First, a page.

There is a stigma associated with hearing your own voice. I don’t know that I know anyone that actually loves hearing their own voice. However, for a lot of people, it is the one thing that makes them money. And that number has only increased since YouTube, and podcasting have come about. Over the holidays, I received a Blue Nessie, as a few people knew I was getting into YouTube and the like. I never understood anything but boom mics hanging off headphones, that is, until now. The Nessie has opened my mind to other methods.
Specifications And Technical Information
First a few notes about the Blue Nessie. If you are looking for something you can mount on a tripod or swivel, this isn’t your bag. This is essentially a “starter” microphone on steroids. It’s meant for a desktop location close to what you are recording. That said, it works for my situation quite well. Have a look at some of the specs here.
The serpentine head moves in a range that totals about 160 degrees of rotation and one inch lower/higher than the standard position. The headphone input is a standard 3.5mm connector, for almost any headphones to be used. The recording mode slider is located between the USB port and the headphone jack. The modes available are vocal, music, or raw; the latter meant for post-processing. The status indicator is a ring below the headphone volume control. When muted, it will blink continuously, and will maintain a solid white light when active. The mic supports Mac and PC machines.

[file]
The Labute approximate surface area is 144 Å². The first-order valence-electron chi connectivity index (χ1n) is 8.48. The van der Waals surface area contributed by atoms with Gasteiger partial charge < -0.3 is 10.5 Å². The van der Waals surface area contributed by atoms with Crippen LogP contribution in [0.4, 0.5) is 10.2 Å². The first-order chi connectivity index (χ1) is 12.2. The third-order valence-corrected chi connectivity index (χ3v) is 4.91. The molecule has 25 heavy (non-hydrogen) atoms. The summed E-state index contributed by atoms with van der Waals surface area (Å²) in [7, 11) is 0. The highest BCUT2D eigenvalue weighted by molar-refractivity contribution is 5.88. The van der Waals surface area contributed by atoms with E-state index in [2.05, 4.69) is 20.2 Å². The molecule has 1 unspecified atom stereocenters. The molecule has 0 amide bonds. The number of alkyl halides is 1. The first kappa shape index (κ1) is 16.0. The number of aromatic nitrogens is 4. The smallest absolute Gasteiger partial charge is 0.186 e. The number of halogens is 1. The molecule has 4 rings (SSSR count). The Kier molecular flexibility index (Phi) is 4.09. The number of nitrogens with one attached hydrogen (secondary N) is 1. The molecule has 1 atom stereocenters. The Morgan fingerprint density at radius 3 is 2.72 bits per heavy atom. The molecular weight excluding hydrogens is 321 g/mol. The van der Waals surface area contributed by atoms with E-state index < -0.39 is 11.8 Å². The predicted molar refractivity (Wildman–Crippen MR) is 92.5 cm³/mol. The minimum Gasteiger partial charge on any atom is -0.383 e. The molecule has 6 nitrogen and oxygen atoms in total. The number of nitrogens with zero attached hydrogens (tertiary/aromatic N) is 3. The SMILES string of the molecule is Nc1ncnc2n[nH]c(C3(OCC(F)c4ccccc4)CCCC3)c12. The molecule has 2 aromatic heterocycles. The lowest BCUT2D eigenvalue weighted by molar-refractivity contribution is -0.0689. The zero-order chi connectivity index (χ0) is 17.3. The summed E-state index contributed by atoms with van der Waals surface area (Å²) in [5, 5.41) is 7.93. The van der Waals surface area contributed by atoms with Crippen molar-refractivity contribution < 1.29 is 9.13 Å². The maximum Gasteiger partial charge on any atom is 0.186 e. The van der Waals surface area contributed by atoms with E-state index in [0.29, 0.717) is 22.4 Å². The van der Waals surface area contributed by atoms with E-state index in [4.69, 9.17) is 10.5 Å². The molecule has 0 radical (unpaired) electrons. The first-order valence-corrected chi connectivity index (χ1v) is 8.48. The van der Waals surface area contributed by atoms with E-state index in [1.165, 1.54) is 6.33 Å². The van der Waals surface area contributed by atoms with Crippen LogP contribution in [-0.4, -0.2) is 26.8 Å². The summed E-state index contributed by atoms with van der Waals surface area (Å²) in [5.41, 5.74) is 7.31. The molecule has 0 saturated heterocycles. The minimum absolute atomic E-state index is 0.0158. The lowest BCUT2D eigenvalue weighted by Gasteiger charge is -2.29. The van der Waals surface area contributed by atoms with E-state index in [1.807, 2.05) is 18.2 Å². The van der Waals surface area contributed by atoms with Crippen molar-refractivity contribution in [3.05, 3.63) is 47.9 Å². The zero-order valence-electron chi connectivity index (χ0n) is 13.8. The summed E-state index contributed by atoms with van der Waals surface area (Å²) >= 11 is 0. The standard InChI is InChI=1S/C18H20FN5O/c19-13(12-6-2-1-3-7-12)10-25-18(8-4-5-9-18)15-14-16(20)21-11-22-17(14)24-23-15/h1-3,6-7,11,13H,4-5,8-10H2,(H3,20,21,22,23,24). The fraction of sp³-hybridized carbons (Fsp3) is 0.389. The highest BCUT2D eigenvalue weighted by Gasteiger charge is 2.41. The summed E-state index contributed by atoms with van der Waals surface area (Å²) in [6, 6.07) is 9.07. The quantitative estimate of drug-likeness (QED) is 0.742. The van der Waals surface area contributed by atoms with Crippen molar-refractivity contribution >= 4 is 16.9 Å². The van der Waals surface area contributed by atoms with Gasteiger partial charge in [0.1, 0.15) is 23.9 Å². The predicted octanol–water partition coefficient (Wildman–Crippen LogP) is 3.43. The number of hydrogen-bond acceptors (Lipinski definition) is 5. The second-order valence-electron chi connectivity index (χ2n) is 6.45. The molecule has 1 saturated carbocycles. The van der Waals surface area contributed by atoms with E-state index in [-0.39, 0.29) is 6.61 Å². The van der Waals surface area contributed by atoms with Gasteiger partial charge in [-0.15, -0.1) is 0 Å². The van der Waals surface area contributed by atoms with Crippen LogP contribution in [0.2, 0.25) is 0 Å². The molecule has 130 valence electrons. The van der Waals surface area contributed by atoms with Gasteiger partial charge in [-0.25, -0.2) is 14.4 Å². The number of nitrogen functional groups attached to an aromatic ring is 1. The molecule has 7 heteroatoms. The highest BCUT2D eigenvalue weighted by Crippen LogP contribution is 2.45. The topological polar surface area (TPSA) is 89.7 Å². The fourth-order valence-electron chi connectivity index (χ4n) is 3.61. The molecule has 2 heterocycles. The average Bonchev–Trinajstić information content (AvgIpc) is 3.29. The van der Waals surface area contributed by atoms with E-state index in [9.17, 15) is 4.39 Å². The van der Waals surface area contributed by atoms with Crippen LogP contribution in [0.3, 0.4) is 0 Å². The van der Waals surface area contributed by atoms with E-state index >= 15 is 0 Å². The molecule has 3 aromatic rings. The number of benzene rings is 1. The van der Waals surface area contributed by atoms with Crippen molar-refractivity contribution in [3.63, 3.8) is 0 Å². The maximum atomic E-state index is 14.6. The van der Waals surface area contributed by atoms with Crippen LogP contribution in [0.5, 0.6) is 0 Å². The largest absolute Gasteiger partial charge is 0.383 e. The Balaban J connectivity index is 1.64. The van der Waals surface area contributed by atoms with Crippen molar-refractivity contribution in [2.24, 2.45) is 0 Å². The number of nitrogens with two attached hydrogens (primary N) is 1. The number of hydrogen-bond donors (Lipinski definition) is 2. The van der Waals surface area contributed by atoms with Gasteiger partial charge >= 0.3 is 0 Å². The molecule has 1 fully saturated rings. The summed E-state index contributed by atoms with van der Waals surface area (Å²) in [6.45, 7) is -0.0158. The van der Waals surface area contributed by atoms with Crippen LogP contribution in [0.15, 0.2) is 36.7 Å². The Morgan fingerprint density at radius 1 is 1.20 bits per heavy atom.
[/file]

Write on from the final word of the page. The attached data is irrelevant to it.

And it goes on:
Power Required/Consumption: 5V 150mA
Sample Rate: 48 kHz
Bit Rate: 16bit
Capsules: 1 Blue-proprietary 14mm condenser capsule
Polar Patterns: Cardioid
Frequency Response: 20Hz – 20kHz
Max SPL: 110dB (THD: 0.5% 1kHz)
Power Output (RMS): 100 mW
Frequency Response: 15 Hz – 22 kHz
Signal to Noise: 100dB
Dimensions (in stand, home position): 3.75”x 3.75” x 10”
Dimensions (max extension): 3.75”x 3.75” x 11.25”
Weight (microphone in stand): 1.4 lbs (.64 kg)
PC: Windows 8, Windows 7, Windows Vista, XP Home Edition or XP Professional
USB 1.1/2.0; 64 MB RAM (minimum)
Macintosh: Mac OSX ( 10.4.11 or higher )
64 MB RAM (minimum)
The Nessie Experience
Without question, this is the best microphone I’ve used thus far in my audio career. While I said before, a boom mic off a pair of headphones like the Plantronics Gamecom 788’s was as far as I went, the Nessie has challenged what I thought was good reproduction of my voice. Although the documentation states that this is usable on PC or Mac, I can confirm it works on a PS4 plugged into one of its USB ports, with the headphone jack also working perfectly. Since my monitor doesn’t have speakers, the only way I can experience games is with headphones.
While using the Nessie on a live stream, it was great to hear all of the sounds of what I was doing, and my voice sounding more like me and less like “is that me?” Since I have a wheel and pedals, its totally fun to hear the clickity-clack while shifting and accelerating through the mic. While I play Destiny (often), I used the Nessie in the Vault of Glass and Crota’s End to communicate with my teammates. One of the team members told me my voice was “velvety smooth.” That sold me right there.
Here’s my reasoning. PS4 isn’t even “supported,” yet because of the on-board processing and headphone jack, the microphone works, and well. The mute button is similar to some of the newer TVs where you don’t really press the button, it just senses your finger is there. This is super important because hearing a loud clunk when you have to hit the mute button isn’t desirable, especially with the popularity of live streaming now, like on Twitch.
While I can’t verify it’s usability on Mac, as I don’t own one, I wouldn’t hesitate to recommend it, based on its performance on PC and PS4. This is certainly an audio device I won’t soon give up.